Biden Admin To Spend $1.7 Billion To Sequence Covid Variants
New variants make up about half of current U.S. covid cases according to the CDC. In other news, an OCD drug is touted as a potential covid treatment, and monoclonal antibodies are in the headlines again.
CDC To Ramp Up COVID-19 Variant Sequencing
The Biden administration will direct $1.7 billion to sequence the emerging variants of the virus that causes COVID-19, the White House announced Friday. New variants of the coronavirus make up about half of the current COVID-19 cases in the United States, according to the Centers for Disease Control and Prevention. “The emergence of variants underscores the critical need for rapid and ongoing genomic surveillance,” CDC Director Rochelle Walensky told reporters in a press briefing. (McIntire, 4/16)
The All-Purpose Disease Pathogen Test
Faster and cheaper genetic sequencing can give us the ability to test for almost any infectious pathogen — provided we use it. Doctors never identify the causative agents of many infections, leading them to misdiagnose patients and even miss the early emergence of new diseases, but wider use of genetic sequencing promises a future in which no virus will be left behind. (Walsh, 4/17)
In other covid research developments —
OCD Drug Spotlighted As Potential COVID-19 Treatment
Despite a highlight story on 60 Minutes last month, fluvoxamine, a drug typically used to treat obsessive-compulsive disorder (OCD), is still just a brief mention in the "cytokine inhibitors" section in the New York Times' "Coronavirus Drug and Treatment Tracker." For now, it makes sense. Fluvoxamine, a serotonin reuptake inhibitor (SSRI), has shown promise in two smaller studies, but larger trials have not been published yet. (McLernon, 4/16)
COVID-19 Antibody Drugs Are Tough To Deploy In Surges
Government officials are trying to figure out how to make better use of drugs that can keep people with COVID-19 out of the hospital. That's an urgent but daunting challenge in Michigan, where hospitals are struggling to keep up with a surge in new cases. Monoclonal antibodies can hold the coronavirus in check by mimicking the body's natural immune defenses. The drugs, produced by Regeneron and Eli Lilly, can keep people with mild to moderate COVID-19 out of the hospital and have emergency authorization for people over 65, as well as others with certain underlying health conditions. (Harris, 4/16)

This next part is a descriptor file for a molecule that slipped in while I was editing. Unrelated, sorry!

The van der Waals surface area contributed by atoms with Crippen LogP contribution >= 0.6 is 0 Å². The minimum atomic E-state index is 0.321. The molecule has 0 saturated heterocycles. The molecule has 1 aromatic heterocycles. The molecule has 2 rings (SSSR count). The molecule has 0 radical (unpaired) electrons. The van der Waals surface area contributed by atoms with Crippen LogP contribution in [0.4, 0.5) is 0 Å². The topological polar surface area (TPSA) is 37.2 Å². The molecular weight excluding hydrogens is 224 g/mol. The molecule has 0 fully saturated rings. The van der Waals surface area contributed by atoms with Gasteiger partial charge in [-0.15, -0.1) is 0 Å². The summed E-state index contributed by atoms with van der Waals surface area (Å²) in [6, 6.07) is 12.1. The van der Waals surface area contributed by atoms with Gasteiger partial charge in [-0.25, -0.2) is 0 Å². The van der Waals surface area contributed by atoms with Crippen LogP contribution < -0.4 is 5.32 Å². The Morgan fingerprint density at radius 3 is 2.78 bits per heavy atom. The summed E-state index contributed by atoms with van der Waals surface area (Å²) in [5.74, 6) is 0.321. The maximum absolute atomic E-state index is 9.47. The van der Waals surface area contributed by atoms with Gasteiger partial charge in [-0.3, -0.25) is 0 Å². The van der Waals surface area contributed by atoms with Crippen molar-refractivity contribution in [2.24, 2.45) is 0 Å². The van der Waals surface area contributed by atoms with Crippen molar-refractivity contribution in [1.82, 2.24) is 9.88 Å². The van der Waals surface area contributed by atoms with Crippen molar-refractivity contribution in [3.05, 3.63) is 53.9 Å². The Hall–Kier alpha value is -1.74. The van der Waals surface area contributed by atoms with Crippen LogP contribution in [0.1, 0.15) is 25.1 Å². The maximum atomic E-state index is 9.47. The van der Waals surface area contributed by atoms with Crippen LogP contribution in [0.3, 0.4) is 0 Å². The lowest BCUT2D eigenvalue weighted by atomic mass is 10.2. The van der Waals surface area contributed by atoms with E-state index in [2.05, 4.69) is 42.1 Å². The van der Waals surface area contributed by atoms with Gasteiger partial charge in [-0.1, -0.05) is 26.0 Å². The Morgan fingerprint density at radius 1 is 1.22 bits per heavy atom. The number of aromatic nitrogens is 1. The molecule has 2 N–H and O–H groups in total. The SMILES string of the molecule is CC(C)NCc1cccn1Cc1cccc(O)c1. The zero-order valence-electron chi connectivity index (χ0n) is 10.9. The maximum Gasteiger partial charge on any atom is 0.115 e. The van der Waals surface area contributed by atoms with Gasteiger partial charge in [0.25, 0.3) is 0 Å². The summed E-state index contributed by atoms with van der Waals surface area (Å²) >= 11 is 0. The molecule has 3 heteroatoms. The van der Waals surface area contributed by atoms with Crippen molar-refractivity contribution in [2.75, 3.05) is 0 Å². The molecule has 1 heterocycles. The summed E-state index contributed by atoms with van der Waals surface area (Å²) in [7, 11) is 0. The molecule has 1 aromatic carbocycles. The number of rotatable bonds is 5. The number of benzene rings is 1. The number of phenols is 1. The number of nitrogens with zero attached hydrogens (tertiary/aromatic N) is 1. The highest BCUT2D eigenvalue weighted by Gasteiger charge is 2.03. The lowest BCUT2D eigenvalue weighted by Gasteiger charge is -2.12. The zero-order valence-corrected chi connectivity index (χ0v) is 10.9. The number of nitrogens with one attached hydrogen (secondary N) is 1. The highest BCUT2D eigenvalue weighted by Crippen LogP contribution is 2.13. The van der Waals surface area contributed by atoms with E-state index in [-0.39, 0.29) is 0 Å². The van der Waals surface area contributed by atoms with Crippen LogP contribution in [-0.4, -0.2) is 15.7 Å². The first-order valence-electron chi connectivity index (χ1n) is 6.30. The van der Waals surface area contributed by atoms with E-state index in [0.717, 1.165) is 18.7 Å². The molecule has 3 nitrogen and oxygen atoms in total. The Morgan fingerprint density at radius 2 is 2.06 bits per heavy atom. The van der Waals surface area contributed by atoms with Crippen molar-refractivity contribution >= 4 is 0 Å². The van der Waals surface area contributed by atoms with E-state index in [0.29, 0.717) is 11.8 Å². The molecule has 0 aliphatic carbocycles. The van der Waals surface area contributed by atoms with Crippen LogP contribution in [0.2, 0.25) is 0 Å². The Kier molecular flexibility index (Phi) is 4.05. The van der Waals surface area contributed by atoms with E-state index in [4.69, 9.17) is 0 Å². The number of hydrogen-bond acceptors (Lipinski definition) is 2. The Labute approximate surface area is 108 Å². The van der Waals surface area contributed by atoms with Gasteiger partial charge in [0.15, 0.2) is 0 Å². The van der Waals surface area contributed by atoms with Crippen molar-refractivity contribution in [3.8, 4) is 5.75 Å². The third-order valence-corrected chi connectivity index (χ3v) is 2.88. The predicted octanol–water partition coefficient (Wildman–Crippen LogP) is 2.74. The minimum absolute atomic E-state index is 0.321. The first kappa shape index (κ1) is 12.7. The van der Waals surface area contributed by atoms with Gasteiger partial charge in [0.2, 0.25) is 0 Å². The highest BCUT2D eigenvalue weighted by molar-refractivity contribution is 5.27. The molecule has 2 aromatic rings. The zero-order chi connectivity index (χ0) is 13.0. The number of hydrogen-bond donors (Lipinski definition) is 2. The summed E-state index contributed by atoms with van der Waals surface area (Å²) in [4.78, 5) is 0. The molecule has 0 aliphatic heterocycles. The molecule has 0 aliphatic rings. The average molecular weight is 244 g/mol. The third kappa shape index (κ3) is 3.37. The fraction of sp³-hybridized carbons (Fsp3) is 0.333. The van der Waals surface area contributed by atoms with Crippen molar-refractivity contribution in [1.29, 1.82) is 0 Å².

COVID-19: Monoclonal Antibodies Are 'Happy Pill' For At-Risk Americans
As of Wednesday, the government had bought nearly 1 million doses of monoclonals from the two companies that have authorized products, Regeneron and Eli Lilly, and has made them available to 5,800 sites across the country. Many hospital systems, particularly those in large urban areas, have adopted the drugs. Forty-three percent of the federally funded doses have been used in patients, according to the Department of Health and Human Services. The remaining doses sit on pharmacy shelves. Last month, the Biden administration announced a $150 million plan to improve access to the drugs, particularly among vulnerable people. (Weintraub, 4/17)
The New York Times:
The Covid-19 Plasma Boom Is Over. What Did We Learn From It?
Scott Cohen was on a ventilator struggling for his life with Covid-19 last April when his brothers pleaded with Plainview Hospital on Long Island to infuse him with the blood plasma of a recovered patient. The experimental treatment was hard to get but was gaining attention at a time when doctors had little else. After an online petition drew 18,000 signatures, the hospital gave Mr. Cohen, a retired Nassau County medic, an infusion of the pale yellow stuff that some called “liquid gold.” (Thomas and Weiland, 4/17)
The New York Times:
Can Covid Research Help Solve The Mysteries Of Other Viruses?
Barie Carmichael lost her sense of taste and smell while traveling in Europe. She remembers keeping a dinner date at a Michelin-starred restaurant but tasting nothing. “I didn’t have the heart to tell my host,” she said. It may sound like a case of Covid-19. But Ms. Carmichael, 72, a fellow at the University of Virginia’s business school, lost her ability to taste and smell for three years in the 1990s. The only respiratory infection she’d had was bronchitis. (Kolata, 4/17)